Earlier, Yuki won the first set in 47 minutes after trailing 1-3 and then won four games in a row to lead 5-3, the decisive break coming in the seventh game.
Although Tearney held serve to stay in the set, the Indian served out the 10th game at with a forehand winner to pocket the opening set.
Yuki was down 0-2 in the second set but recovered quickly to take a 2-0 lead before dominating the third set and winning it with two breaks of serve as his rival's game went to pieces on the hard court at the Shiv Chatrapati sports complex in Balewadi.
The Indian started brilliantly with a service break but then dropped serve twice, after lapsing into errors, to lag behind Tearney and then got control of his play, albeit he committed mistakes at times.
The Kiwi was more error-prone and frittered away the early advantage with some loose play. Bhambri took full advantage with some excellent, deep ground shots with his strong suit, the forehand.
Later in the set he started serving well and also hit some excellent returns of serve to put pressure on his rival.
Bhambri, with a 10-5 win-loss record in Davis Cup singles as compared to his rival's 2-0, broke his rival’s first service game of the match with a forehand winner but then played loose and fell behind 1-3.
Tearney lapsed into errors and was quickly down 15-40 on his serve in the seventh game and was broken when he hit a forehand beyond the baseline to help Bhambri take the lead at 4-3.
Bhambri served a timely first ace followed by a forehand winner deep into the rival’s court to hold serve for a 5-3 lead and then, after Tearney managed to stay alive in the set he could not stop the Indian from racing away to the opening set backed by some notable serves.
The Indian then started on the wrong foot by dropping his serve early to trail 0-2 but like in the first set fought back immediately to restore parity by breaking his rival’s serve in the third when the Kiwi buried his backhand into the net.
With order restored, Bhambri broke his rival’s serve in the fifth game when Tearney double-faulted and then held serve to take a handy 4-2 lead.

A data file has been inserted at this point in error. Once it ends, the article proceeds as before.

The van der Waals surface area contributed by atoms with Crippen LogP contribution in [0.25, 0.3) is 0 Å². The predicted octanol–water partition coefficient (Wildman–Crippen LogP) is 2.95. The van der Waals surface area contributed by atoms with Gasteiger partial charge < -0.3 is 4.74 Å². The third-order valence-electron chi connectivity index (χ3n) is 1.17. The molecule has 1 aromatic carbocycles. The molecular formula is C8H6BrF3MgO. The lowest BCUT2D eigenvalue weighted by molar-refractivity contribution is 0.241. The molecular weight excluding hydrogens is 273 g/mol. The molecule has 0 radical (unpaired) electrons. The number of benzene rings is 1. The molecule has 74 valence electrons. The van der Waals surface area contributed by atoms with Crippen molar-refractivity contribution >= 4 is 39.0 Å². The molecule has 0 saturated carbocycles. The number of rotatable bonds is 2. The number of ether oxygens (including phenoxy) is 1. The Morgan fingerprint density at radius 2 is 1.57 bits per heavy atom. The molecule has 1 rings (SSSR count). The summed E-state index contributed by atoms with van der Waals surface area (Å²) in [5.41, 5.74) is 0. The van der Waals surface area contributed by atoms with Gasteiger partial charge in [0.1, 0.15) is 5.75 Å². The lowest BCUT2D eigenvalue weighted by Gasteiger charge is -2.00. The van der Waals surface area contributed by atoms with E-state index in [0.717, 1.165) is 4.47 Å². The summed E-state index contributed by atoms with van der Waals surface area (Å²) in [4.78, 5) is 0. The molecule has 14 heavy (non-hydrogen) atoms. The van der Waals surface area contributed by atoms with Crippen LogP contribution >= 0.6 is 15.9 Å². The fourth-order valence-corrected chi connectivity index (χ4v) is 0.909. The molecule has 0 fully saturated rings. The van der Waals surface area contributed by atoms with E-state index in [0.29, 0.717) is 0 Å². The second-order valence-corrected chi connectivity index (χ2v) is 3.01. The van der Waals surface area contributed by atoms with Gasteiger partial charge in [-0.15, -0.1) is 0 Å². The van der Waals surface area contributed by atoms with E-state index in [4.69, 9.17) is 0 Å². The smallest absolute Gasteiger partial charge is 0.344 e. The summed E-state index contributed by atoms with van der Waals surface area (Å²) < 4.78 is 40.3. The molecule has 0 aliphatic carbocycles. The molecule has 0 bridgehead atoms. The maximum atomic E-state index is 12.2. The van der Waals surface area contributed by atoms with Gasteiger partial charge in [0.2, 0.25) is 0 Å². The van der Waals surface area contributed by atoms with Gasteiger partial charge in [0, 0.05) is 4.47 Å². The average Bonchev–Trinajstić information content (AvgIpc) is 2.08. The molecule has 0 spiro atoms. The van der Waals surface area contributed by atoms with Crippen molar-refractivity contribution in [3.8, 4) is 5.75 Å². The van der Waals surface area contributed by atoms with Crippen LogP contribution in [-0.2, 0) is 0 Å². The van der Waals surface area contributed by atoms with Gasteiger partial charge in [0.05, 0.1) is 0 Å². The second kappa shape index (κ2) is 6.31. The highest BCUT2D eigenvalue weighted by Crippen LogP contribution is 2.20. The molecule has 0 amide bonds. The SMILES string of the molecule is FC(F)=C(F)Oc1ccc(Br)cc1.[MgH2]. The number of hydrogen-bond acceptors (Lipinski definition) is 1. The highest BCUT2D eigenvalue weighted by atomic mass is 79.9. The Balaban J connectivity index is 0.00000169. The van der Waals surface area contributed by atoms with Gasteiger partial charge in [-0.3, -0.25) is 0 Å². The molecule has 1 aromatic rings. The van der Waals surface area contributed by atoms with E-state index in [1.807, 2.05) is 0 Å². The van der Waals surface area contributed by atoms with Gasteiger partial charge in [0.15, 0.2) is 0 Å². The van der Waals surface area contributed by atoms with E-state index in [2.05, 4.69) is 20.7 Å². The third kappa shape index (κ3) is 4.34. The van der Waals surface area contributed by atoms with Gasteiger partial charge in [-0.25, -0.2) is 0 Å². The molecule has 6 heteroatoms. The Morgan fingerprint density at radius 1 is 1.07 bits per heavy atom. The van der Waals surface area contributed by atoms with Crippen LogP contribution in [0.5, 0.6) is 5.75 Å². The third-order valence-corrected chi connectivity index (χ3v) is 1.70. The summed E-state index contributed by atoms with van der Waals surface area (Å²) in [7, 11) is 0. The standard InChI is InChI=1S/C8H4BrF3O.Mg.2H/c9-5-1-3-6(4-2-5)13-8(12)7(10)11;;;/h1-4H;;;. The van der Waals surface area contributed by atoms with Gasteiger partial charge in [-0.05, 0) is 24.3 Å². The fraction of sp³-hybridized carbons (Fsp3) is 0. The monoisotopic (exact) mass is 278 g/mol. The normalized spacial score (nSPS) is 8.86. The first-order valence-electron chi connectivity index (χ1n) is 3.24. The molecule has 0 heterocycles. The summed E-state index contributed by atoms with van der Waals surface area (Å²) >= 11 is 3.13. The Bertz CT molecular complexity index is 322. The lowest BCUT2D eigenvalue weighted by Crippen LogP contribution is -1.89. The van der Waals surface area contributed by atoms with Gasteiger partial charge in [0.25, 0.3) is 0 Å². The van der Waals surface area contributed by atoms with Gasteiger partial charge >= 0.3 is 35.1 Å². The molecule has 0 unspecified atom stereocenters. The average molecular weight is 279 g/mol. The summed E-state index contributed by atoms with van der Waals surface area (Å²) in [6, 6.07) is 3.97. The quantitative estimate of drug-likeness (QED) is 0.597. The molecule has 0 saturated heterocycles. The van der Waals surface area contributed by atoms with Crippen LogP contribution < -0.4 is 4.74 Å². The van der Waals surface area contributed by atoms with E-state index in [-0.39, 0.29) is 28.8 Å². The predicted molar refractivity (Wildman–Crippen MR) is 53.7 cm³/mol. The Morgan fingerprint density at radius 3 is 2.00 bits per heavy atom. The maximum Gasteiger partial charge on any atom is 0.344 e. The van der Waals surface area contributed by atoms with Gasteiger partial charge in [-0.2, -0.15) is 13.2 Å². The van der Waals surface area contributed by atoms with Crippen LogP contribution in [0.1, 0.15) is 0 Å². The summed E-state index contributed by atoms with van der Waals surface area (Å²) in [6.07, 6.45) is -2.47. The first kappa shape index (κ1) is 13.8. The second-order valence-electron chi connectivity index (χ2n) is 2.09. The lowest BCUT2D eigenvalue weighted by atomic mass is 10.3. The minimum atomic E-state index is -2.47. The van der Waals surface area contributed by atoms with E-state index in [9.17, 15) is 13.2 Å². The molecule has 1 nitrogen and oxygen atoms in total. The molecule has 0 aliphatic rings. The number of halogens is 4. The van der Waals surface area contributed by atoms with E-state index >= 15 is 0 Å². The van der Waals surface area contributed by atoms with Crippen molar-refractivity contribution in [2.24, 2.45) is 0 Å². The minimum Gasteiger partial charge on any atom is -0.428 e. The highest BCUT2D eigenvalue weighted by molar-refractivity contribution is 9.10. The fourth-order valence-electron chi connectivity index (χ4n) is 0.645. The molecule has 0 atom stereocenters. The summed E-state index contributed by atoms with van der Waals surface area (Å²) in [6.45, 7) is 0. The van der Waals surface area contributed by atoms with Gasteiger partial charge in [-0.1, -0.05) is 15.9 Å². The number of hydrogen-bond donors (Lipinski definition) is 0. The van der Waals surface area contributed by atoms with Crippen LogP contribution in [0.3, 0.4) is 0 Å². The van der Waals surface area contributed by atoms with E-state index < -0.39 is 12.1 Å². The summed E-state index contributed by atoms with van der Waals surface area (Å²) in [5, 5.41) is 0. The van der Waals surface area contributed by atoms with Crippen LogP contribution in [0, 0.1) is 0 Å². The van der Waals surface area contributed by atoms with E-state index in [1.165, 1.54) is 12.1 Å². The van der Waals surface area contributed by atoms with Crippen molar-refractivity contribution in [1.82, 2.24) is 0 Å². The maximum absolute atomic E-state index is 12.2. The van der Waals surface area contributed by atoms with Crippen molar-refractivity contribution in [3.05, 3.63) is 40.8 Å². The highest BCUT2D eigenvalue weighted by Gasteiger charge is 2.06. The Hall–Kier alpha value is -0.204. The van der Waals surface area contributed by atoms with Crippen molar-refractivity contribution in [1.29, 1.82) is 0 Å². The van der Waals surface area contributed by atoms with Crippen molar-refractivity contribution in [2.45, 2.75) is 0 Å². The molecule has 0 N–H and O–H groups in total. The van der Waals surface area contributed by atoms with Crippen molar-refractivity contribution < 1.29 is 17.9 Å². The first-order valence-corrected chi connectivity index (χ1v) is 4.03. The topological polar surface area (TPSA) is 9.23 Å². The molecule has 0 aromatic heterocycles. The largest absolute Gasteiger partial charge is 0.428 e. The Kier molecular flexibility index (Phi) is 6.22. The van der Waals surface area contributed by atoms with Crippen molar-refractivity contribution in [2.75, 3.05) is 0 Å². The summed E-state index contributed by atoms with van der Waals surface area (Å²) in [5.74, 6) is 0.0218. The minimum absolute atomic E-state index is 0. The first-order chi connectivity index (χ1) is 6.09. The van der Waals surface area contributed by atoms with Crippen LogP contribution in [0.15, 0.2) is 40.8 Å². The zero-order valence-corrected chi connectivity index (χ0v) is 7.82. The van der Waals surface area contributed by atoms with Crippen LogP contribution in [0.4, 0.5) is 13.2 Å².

Tearney had to fight tooth and nail to hold his serve and prevent Bhambri from taking a commanding 5-2 lead after deuce was called four times.
And then when the Indian was serving for the set at 5-4 his rival frittered away two break points before Bhambri went up to set point with a service winner down the T and then clinched the set for a 2-0 lead when Tearney, undone by another net-cord return, hit his back-hand into the tape of the net.
By now the Indian seemed distinctly on top and it proved in the third set too as he was all over his rival in the third game on Tearney’s serve. The Kiwi was down 0-40 and then fought back to hold serve by winning the next five points but after Bhambri held his serve he could not prevent the Indian from going 3-2 up with a service break.
Bhambri played superbly in this game by using the drop shot from the baseline, an inside-out forehand winner and then a good approach shot to the net followed by a high volley to break serve for a 3-2 lead.
It was a crucial break as he won both his service games while Tearney held his serve in the seventh and then served to stay alive in the first rubber when trailing 3-5.
Bhambri, not to lose the advantage, put pressure on his rival’s serve immediately and had a match-point when the New Zealander mishit a forehand. And he came up with another excellent return of serve followed by a forehand down-the-line winner to clinch the match.
Updated Date: Feb 03, 2017 21:44 PM